“So, there’s always that risks in any system; you have traitors and we’re concerned about that. But till date, we don’t have any firm evidence of that. I think a lot more work needs to be done.  

‘We’re concerned about finance angle’

“As I said, we need to pursue the financing and logistics chain of banditry as well because the amount of money these bandits are making is enough to destabilize this country. It is a lot of money. We only have an idea of what it is because those that make the payments don’t tell us the truth all the time, but we hear from the legal intercepts of the conversations about how much money they are asking for, how much they have received and so on.

“The numbers are mind-boggling. It’s a major source of national insecurity and it will grow unless it is decisively dealt with. So, yeah, I am concerned.’’

He said the state government established the peace commission so as to end the conflicts unsettling Southern Kaduna, emphasising that true peace would not be achieved without some level of dialogue.

He said the state had also invested a lot into technology in order to effectively beat the rate of crimes in the state, adding that some of the gadgets procured had assisted the state to locate the hideouts of the criminals.

He said it will be unfair to write off the efforts of government at both the federal and state levels, noting that government still needed to spend more on security.

Recall that for the Federal Government to get the desired equipment, such as the Tucano jets, to fight the insurgency in the country, it had to go through the hurdle set by the US Congress’ Leahy Law to do so.

Leahy Law

“The Leahy Laws or Leahy Amendments are US human rights laws that prohibit the US Department of State and Department of Defence from providing military assistance to foreign security force units that violate human rights with impunity. It is named after its principal sponsor, Senator Patrick Leahy (D-Vermont).

“To implement this law, US embassies, the Bureau of Democracy, Human Rights, and Labour, and the appropriate regional bureau of the U.S. Department of State vet potential recipients of security assistance. 

“If a unit is found to have been credibly implicated in a serious abuse of human rights, assistance is denied until the host nation’s government takes effective steps to bring the responsible persons within the unit to justice. 

“While the US government does not publicly report on foreign armed forces units it has cut off from receiving assistance, press reports have indicated that security forces and national defence force units in Bangladesh, Bolivia, Colombia, Guatemala, Mexico, Nigeria, Turkey, Indonesia, Lebanon, and Saint Lucia have been denied assistance due to the Leahy Law.’’

Mutual distrust among security agencies fuelling insecurity — DSS

Meanwhile, the Director-General of the Department of State Service, DSS, Alhaji Yusuf Bichi, said yesterday that insecurity is thriving in Nigeria because of the distrust and suspicion among security agencies.

The DSS D-G, who stated this at the closing ceremony of the DHQ Inter-Agency Cooperation Workshop in Abuja yesterday, said: “The country has been grappling with the scourge of insecurity in virtually all the six  geo-political zones for a while. In order to curtail the prevailing security challenges, security agencies are engaged in several joint operations across the nation.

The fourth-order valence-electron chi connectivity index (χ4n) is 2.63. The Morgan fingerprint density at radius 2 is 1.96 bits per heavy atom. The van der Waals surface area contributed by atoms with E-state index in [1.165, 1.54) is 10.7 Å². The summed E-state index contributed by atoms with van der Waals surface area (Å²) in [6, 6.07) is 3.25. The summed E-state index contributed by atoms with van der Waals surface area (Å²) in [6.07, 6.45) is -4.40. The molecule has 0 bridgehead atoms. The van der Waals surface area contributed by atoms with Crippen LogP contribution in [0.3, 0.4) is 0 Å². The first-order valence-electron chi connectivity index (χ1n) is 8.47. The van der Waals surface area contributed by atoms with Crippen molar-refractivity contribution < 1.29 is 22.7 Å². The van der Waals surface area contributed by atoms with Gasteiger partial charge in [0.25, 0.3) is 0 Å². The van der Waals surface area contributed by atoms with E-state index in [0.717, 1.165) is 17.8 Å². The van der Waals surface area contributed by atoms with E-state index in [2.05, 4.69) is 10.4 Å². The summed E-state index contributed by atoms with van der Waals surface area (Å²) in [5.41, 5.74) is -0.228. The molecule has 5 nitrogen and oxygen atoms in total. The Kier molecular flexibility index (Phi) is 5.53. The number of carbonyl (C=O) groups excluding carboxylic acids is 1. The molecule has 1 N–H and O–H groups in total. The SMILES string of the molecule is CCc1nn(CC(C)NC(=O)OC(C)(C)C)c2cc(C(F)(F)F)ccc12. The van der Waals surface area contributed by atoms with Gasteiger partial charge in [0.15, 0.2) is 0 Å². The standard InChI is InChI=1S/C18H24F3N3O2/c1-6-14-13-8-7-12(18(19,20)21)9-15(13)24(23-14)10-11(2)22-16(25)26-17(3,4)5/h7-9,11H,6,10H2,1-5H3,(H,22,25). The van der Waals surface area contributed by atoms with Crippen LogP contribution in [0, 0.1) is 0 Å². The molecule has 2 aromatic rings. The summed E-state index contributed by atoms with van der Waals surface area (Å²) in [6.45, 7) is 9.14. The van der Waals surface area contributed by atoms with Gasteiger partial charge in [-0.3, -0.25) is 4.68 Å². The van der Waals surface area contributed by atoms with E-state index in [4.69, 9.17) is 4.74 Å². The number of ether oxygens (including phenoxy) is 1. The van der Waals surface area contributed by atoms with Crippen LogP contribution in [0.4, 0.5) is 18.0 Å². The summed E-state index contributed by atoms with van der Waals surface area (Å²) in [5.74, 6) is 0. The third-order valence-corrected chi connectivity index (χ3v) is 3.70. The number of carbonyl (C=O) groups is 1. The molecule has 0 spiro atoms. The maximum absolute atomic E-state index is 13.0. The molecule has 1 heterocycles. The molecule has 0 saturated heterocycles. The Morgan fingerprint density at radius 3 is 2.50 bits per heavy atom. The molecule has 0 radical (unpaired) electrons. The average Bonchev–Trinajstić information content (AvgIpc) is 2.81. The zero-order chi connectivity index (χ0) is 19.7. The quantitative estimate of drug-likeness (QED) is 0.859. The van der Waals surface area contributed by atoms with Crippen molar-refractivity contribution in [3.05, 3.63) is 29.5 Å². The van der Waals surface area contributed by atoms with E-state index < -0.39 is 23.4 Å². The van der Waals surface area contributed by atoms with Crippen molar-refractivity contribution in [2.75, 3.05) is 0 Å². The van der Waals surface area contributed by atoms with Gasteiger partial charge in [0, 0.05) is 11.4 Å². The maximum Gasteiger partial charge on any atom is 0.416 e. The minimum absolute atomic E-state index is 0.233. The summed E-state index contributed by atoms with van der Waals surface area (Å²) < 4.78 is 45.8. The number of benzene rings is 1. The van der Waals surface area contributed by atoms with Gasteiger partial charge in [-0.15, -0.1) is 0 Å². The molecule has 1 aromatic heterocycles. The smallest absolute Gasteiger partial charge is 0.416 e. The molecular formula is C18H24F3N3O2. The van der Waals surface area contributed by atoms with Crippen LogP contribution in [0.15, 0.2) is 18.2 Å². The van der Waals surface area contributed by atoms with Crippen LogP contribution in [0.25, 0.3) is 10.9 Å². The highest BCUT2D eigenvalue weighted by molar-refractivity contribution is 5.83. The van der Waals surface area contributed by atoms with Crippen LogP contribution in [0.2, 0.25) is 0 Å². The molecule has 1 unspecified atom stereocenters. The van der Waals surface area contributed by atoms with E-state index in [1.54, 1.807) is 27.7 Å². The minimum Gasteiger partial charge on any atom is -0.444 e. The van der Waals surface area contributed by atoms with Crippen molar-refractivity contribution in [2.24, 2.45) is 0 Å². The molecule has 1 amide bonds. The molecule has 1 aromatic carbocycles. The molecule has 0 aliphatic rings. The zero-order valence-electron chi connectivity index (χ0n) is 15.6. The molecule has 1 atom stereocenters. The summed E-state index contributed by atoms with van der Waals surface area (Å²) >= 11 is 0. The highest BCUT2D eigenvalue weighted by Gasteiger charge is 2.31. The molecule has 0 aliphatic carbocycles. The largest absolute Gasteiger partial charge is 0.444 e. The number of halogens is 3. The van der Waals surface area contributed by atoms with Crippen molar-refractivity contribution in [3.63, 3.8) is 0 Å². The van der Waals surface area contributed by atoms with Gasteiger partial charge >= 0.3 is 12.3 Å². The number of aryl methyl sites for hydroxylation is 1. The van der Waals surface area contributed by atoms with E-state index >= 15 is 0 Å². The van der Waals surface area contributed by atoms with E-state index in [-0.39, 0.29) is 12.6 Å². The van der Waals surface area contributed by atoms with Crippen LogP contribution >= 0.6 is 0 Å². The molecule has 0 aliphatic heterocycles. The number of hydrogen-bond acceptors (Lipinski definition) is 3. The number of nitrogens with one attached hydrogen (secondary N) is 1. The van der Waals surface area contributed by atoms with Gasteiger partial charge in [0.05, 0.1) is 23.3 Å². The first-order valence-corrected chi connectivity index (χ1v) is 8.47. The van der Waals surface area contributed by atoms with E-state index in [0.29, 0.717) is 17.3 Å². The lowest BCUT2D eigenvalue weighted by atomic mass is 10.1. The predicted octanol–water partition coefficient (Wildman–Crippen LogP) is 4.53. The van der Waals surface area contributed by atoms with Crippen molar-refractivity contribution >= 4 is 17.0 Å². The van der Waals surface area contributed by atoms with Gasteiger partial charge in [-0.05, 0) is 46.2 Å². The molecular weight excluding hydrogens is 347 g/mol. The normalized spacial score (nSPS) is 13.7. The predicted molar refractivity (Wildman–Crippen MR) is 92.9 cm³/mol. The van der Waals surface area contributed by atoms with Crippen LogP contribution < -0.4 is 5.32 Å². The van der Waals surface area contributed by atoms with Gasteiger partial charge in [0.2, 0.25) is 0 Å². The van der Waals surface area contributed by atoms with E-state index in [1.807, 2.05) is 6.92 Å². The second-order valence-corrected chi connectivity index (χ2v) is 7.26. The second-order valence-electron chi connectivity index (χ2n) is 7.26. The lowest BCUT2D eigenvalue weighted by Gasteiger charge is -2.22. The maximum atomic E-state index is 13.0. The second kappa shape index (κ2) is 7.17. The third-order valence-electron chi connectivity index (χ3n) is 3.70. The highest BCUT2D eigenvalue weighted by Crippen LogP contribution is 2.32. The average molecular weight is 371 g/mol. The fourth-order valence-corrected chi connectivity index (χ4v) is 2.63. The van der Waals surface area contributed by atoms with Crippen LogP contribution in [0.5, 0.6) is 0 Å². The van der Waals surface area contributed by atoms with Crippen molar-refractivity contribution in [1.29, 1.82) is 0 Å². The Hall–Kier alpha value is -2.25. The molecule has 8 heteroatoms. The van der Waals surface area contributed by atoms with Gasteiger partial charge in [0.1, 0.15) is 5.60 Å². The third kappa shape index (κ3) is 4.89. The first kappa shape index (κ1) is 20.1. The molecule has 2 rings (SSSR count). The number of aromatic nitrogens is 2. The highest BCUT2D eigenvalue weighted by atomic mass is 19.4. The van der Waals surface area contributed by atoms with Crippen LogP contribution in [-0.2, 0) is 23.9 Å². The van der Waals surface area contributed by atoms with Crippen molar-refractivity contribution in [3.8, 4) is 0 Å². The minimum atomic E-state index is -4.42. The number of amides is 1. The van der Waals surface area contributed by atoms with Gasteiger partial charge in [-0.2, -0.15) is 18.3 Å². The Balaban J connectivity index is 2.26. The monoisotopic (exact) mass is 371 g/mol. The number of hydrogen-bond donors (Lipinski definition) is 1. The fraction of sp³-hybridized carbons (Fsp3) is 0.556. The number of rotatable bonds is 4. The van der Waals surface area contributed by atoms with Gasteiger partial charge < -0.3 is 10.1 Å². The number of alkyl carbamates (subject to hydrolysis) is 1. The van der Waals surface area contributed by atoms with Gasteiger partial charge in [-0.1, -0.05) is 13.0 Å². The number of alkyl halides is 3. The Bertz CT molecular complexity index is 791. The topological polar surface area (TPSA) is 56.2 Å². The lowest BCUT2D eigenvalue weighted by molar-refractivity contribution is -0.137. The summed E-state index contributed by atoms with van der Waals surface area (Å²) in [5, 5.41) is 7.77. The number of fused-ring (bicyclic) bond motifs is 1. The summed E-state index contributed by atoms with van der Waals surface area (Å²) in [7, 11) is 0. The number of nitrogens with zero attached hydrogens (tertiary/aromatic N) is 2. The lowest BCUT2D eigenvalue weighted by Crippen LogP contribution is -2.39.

“I must state from the outset that, a key mechanism needed to tackle the menace of insecurity is concerted efforts among all the security actors and other action agencies and stakeholders.

“Regrettably, issues on boundaries of responsibilities, mutual distrust, suspicion, unhealthy competition and lack of cooperation, have continued to deal a heavy blow on the cohesion of the nation’s security architecture.

“This  unhealthy competition/lack of cooperation would continue to have dire consequences on national security, except we become intentional and determined to deal with the problem.”

Represented by the Director of Operations, Mr. Joseph Dashwep, the DSS D-G added:  

“In practical terms, Inter-Agency Cooperation, IAC, is simply the working together of the various components of a sub-structure, and in this wise, the various security agencies in Nigeria, towards a common vision and resolution of problems.

“It requires, therefore, that the partners involved would cooperate in the exchange of relevant information and resources in support of each other’s goals.

“I must state unambiguously that IAC is a vital necessity of the time. This is because it is the bedrock on which our national security architecture can prevent, mitigate and contain the myriad of threats facing the nation. 

‘’Positive and productive outcomes could only be guaranteed if our various agencies work together.  It is equally important to stress the fact that the complexity and transnational nature of crimes have made it necessary for IAC.

“Accordingly, for IAC to be impactful, it must be predicated, among others, on positive perception of the complementary agencies.

“This engenders roles for understanding and mutual respect for defined boundaries of operations; cooperation and mutual trust. They are the basis for collaboration without let or hinderance.

“Consistency: This implies that all actors and stakeholders must work within agreed system or policy and stay accountable until there is a cogent and reasonable ground to change.

“Feedback System and Constructive Criticism: The system should encourage a feedback system that is constructive and offers peer-to-peer criticism in a manner that is friendly and with good intentions. This would foster growth and development.

“Need to Know: This principle stresses the fact that access to information should be considered a necessity in connection with official duties, for the performance of legitimate tasks.

“If this principle is not observed by both the giver or recipient agencies, then abuses may be recorded.  Some recommendations I consider necessary to develop robust IAC include, but not limited to: Inclusion of IAC in the basic curriculum and all levels of training by security agencies; reorientation among security personnel on the importance of IAC.

“Greater socialization through inter-service games, mess culture, joint workshops, and trainings in relevant fields; personnel secondment.

“I believe discussions during the workshop have identified challenges to Inter-Agency Cooperation, and also created a forum for interaction and further bonding among the participants.’’